Hello, I have a questions regarding futures and arbitrage. When the future price is undervalued, you buy the future and sells the spot. As people buy the future, the future price will go up and the arbitrage oppotunity will disapear. That’s in the book. Now what I dont understand is how future prices can go up? I though the price of a future is calculated as such: F= Spot (1+r) Since this is always how we calculate the price of a future, I dont see how “buying” future contracts will drive the price up. According to the formula, only the Spot price or the risk free rate can move the price of futures up. Not the demand for futures contract.
Supply and Demand influences the spot price. In any case, if the market expects demand for “oil” to increase in the future, people will buy oil **now (**not in the futures market) at a cheap price to sell it in the future at a higher price than anticipated by the arbitrage free formula. This will drive the spot price up, which in turn will drive the price of futures up. What’s the point with the model explained in the buying saying that buying futures contrart or selling a lot of them will drive their prices up or down to eliminate the arbitrage opportunity? I dont get it please. I think I am missing something.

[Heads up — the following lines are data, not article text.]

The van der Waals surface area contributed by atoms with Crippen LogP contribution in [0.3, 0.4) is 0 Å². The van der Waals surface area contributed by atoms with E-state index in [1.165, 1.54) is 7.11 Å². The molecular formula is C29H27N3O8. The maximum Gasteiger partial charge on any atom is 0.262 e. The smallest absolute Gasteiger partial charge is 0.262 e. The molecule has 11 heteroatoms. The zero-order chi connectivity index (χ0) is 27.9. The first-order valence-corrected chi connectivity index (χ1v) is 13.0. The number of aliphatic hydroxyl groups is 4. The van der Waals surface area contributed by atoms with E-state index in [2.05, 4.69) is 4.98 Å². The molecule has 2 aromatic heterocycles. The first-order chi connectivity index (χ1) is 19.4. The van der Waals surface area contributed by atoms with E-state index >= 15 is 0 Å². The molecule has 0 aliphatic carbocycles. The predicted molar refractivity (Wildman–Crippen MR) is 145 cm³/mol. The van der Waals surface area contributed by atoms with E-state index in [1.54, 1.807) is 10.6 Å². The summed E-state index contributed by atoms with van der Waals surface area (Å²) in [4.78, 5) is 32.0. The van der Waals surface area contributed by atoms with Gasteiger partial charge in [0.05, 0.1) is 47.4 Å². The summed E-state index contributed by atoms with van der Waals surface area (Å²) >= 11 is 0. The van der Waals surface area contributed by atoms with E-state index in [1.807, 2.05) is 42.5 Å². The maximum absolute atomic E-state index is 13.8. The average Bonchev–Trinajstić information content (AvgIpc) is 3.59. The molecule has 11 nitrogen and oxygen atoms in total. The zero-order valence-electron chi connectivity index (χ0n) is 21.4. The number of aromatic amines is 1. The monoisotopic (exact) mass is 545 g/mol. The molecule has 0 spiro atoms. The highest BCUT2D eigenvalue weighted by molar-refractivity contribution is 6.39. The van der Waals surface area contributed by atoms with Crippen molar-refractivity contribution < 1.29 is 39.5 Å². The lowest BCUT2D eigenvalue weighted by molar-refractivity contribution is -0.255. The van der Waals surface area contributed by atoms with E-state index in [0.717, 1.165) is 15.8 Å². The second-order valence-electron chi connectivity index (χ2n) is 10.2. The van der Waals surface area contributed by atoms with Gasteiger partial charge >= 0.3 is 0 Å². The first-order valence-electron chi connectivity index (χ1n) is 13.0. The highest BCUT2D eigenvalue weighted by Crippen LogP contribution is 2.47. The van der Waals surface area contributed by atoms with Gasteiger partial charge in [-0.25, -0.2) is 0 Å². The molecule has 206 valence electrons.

Let’s say a bank misquotes a future price because of an error in the formula. Maybe they entered the wrong spot price or they made a typo in the risk free rate. A client sees that and starts buying futures like crazy from the bank. I dont see a reason why the price of this future will go up. That’s just a **** up from the bank and they cannot spot it until they double check their formula or realize that they have too many orders, which is unusual. The fact that people are buying the future doesnt not move the price up. There is no “supply and demand” effect. The bank just ****** up its formula on its excel file or whatever. So I still dont get the thing in the books saying that buying future contracts will drive their prices up? Future prices are just no arbitrage prices so this should not happen. They are not traded on the secondary market like bonds and everyone must use the same model to value them, unlike bonds where I can use different discount rates accroding to my expectations.